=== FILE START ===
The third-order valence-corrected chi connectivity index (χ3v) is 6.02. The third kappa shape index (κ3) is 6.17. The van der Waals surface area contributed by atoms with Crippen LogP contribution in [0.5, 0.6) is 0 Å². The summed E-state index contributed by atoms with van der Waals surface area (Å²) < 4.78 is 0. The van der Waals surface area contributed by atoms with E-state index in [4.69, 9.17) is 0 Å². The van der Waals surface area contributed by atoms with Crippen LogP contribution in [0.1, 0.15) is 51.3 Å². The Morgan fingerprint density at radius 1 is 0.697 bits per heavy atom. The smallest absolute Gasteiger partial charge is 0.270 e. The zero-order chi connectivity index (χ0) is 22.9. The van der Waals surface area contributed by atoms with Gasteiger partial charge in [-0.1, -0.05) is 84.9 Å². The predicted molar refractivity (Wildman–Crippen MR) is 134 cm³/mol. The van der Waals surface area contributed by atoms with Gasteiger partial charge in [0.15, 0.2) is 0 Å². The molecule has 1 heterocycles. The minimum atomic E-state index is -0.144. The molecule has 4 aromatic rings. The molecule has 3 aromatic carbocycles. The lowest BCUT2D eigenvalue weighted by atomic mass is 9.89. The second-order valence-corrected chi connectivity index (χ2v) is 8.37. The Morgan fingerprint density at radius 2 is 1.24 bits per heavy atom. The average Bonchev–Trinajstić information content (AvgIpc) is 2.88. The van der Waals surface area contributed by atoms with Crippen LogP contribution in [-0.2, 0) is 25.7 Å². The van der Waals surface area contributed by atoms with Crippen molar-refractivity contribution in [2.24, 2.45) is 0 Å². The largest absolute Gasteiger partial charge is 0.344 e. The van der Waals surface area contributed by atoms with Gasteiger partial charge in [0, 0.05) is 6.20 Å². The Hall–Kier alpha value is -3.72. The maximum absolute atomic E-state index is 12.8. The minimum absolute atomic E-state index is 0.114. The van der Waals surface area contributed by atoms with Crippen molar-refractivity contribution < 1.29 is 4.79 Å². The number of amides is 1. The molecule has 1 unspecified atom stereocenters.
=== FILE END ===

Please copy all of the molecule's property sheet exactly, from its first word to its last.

The third-order valence-corrected chi connectivity index (χ3v) is 6.02. The third kappa shape index (κ3) is 6.17. The van der Waals surface area contributed by atoms with Crippen LogP contribution in [0.5, 0.6) is 0 Å². The summed E-state index contributed by atoms with van der Waals surface area (Å²) < 4.78 is 0. The van der Waals surface area contributed by atoms with E-state index in [4.69, 9.17) is 0 Å². The van der Waals surface area contributed by atoms with Crippen LogP contribution in [0.1, 0.15) is 51.3 Å². The Morgan fingerprint density at radius 1 is 0.697 bits per heavy atom. The smallest absolute Gasteiger partial charge is 0.270 e. The zero-order chi connectivity index (χ0) is 22.9. The van der Waals surface area contributed by atoms with Gasteiger partial charge in [-0.1, -0.05) is 84.9 Å². The predicted molar refractivity (Wildman–Crippen MR) is 134 cm³/mol. The van der Waals surface area contributed by atoms with Gasteiger partial charge in [0.15, 0.2) is 0 Å². The molecule has 1 heterocycles. The minimum atomic E-state index is -0.144. The molecule has 4 aromatic rings. The molecule has 3 aromatic carbocycles. The lowest BCUT2D eigenvalue weighted by atomic mass is 9.89. The second-order valence-corrected chi connectivity index (χ2v) is 8.37. The Morgan fingerprint density at radius 2 is 1.24 bits per heavy atom. The average Bonchev–Trinajstić information content (AvgIpc) is 2.88. The van der Waals surface area contributed by atoms with Crippen LogP contribution in [-0.2, 0) is 25.7 Å². The van der Waals surface area contributed by atoms with Crippen molar-refractivity contribution in [2.24, 2.45) is 0 Å². The largest absolute Gasteiger partial charge is 0.344 e. The van der Waals surface area contributed by atoms with Gasteiger partial charge in [0, 0.05) is 6.20 Å². The Hall–Kier alpha value is -3.72. The maximum absolute atomic E-state index is 12.8. The minimum absolute atomic E-state index is 0.114. The van der Waals surface area contributed by atoms with Crippen molar-refractivity contribution < 1.29 is 4.79 Å². The number of amides is 1. The molecule has 1 unspecified atom stereocenters.